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Maybe having it all is really the problem
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John Bressler

Author Dr. Skip Downing wrote about understanding emotional intelligence, which is, as I see it, one's ability to be aware of how emotion — rational or irrational — affects life choices. Two educators — I have forgotten their names — wrote that most people operate at a kindergarten level and that means, "It's not my fault! I had poor parenting, a dysfunctional home, bad neighborhood and poor potty training to name a few."

An experiment in the 1960s did a pretty good job of proving how important personal emotional awareness or the lack of personal emotional awareness affects students' future. Children at a preschool were told they could have one piece of candy right now or if they could wait 10 minutes could have two. I believe the test was called immediate or delayed gratification.

"No big deal," you say? Well, since the researchers were very keen on their findings, they took another look at the subject children some 12 to 15 years later. Here's what was found. Those kindergarten children who were able to wait long enough to get the two pieces of candy — delayed gratification — were better high school students, scored an average of 210 pints higher on the SAT and experienced fewer social difficulties than those children who displayed immediate gratification.

I have a question or two of my own about some factors those researchers didn't include. Just hang on for a couple of minutes. You'll get two pieces of candy. Maybe. Gee whiz!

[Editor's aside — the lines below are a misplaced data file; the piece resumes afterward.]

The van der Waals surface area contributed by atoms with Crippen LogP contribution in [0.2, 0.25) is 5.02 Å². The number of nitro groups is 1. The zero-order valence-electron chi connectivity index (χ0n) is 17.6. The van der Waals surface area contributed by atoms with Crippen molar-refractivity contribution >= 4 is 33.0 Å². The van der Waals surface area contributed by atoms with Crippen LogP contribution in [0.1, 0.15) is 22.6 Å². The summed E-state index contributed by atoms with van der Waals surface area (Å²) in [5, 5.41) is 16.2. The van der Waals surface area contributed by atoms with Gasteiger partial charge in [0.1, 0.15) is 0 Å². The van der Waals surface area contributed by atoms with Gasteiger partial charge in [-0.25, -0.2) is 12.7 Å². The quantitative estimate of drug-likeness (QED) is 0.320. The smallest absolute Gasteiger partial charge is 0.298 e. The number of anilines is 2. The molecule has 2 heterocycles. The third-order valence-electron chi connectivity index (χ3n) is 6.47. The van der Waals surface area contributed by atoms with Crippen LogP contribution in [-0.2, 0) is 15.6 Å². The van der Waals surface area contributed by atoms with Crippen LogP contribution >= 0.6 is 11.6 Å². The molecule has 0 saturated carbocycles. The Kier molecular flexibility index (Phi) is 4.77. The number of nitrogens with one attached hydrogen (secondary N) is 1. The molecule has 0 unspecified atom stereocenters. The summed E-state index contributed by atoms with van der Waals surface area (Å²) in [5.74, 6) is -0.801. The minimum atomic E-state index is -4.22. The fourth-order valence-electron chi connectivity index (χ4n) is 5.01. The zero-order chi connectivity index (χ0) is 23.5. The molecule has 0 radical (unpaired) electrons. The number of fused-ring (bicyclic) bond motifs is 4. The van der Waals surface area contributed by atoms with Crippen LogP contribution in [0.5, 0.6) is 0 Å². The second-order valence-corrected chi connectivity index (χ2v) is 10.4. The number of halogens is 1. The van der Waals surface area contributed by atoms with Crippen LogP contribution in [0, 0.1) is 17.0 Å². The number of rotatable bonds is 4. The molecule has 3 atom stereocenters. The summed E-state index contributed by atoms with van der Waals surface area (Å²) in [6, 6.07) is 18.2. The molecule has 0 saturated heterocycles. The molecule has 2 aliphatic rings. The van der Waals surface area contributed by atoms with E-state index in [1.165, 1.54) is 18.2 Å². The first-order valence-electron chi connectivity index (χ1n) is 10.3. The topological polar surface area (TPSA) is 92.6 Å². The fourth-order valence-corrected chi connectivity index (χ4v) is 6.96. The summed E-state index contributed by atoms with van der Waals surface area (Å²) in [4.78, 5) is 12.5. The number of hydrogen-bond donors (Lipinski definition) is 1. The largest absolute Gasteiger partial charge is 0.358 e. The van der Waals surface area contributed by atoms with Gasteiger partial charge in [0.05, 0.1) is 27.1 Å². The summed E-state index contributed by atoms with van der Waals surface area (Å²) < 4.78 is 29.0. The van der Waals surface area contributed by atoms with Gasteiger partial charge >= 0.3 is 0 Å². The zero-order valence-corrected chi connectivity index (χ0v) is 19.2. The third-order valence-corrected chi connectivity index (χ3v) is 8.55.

Some of the happiest married couples I know have almost identical stories. They told me how truly poor — in material stuff — they were and how hard they had to work just to get by as they adjusted to one another, sacrificed to complete their education, gave up such expected things like moves, trips and nights out. They told me how they could feel the breeze coming through the cracks in the walls, setting the kitchen on fire while learning to make someone's favorite meal, driving an old clunker, counting change to see if there was enough for a Big Mac they could split and the day when they — it's always they and not just he or she — got the first raise, job promotion and could finally see daylight. They always looked at one another and told me those were some truly wonderful times. They held hands and smiled. Sound familiar?

I also remember some couples who had it all! They were the perfect couple, had the story-book romance and were given cars, houses, unbelievable honeymoons and expectations were very high. Many — and I mean many — of those perfect beginnings ended in failure and heard more than once, "We didn't have to work for anything. Maybe that was the problem. We had it all."

My delayed questions, "Did the researchers understand the process of life? Did they know the backgrounds of those children: parenting, education, security, discipline...?"

And now my personal questions. "God, why did You not make life easy for me, give me all I ever wanted from the start, give me only the obvious choices, remove any doubts, bless me with a photographic memory, good knees and the other stuff I don't have enough room to mention?"

The answer comes quickly, "Come on, John! Get serious. I think you already know."

Yes, I do know. I have had a lifetime to understand and cherish what has been given to me and I would not change a thing. Thank you, God.

Back up for just a tad. God gave us — at the very beginning — freedom of choice to make immediate or delayed decisions. We've all eaten dessert before we were forced to eat that okra or black-eyed peas. We've all not counted to 10 before we acted. We've all made some whopper mistakes! That's how we learn.

God tests us. He never fails us. You've the rest of the day to complete what you've started.

Thanks, God!

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